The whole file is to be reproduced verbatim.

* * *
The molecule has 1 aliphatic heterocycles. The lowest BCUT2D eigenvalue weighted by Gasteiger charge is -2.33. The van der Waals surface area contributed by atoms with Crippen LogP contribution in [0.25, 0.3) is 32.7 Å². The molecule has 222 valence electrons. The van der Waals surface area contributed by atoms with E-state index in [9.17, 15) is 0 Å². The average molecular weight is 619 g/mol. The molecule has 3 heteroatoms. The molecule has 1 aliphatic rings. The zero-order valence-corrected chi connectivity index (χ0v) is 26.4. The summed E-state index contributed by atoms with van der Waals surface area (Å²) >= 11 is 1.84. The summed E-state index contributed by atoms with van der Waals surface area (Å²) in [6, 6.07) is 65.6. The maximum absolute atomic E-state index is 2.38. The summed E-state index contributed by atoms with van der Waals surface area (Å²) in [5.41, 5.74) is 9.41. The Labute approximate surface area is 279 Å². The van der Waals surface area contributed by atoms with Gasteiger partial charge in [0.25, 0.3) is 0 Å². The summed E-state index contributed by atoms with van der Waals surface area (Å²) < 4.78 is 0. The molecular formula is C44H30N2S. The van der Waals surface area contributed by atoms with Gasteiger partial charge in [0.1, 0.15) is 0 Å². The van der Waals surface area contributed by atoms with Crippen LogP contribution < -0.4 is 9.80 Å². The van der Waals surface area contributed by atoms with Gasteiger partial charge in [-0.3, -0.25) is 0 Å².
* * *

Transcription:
The molecule has 1 aliphatic heterocycles. The lowest BCUT2D eigenvalue weighted by Gasteiger charge is -2.33. The van der Waals surface area contributed by atoms with Crippen LogP contribution in [0.25, 0.3) is 32.7 Å². The molecule has 222 valence electrons. The van der Waals surface area contributed by atoms with E-state index in [9.17, 15) is 0 Å². The average molecular weight is 619 g/mol. The molecule has 3 heteroatoms. The molecule has 1 aliphatic rings. The zero-order valence-corrected chi connectivity index (χ0v) is 26.4. The summed E-state index contributed by atoms with van der Waals surface area (Å²) >= 11 is 1.84. The summed E-state index contributed by atoms with van der Waals surface area (Å²) in [6, 6.07) is 65.6. The maximum absolute atomic E-state index is 2.38. The summed E-state index contributed by atoms with van der Waals surface area (Å²) in [5.41, 5.74) is 9.41. The Labute approximate surface area is 279 Å². The van der Waals surface area contributed by atoms with Gasteiger partial charge in [0.25, 0.3) is 0 Å². The summed E-state index contributed by atoms with van der Waals surface area (Å²) < 4.78 is 0. The molecular formula is C44H30N2S. The van der Waals surface area contributed by atoms with Gasteiger partial charge in [0.1, 0.15) is 0 Å². The van der Waals surface area contributed by atoms with Crippen LogP contribution < -0.4 is 9.80 Å². The van der Waals surface area contributed by atoms with Gasteiger partial charge in [-0.3, -0.25) is 0 Å².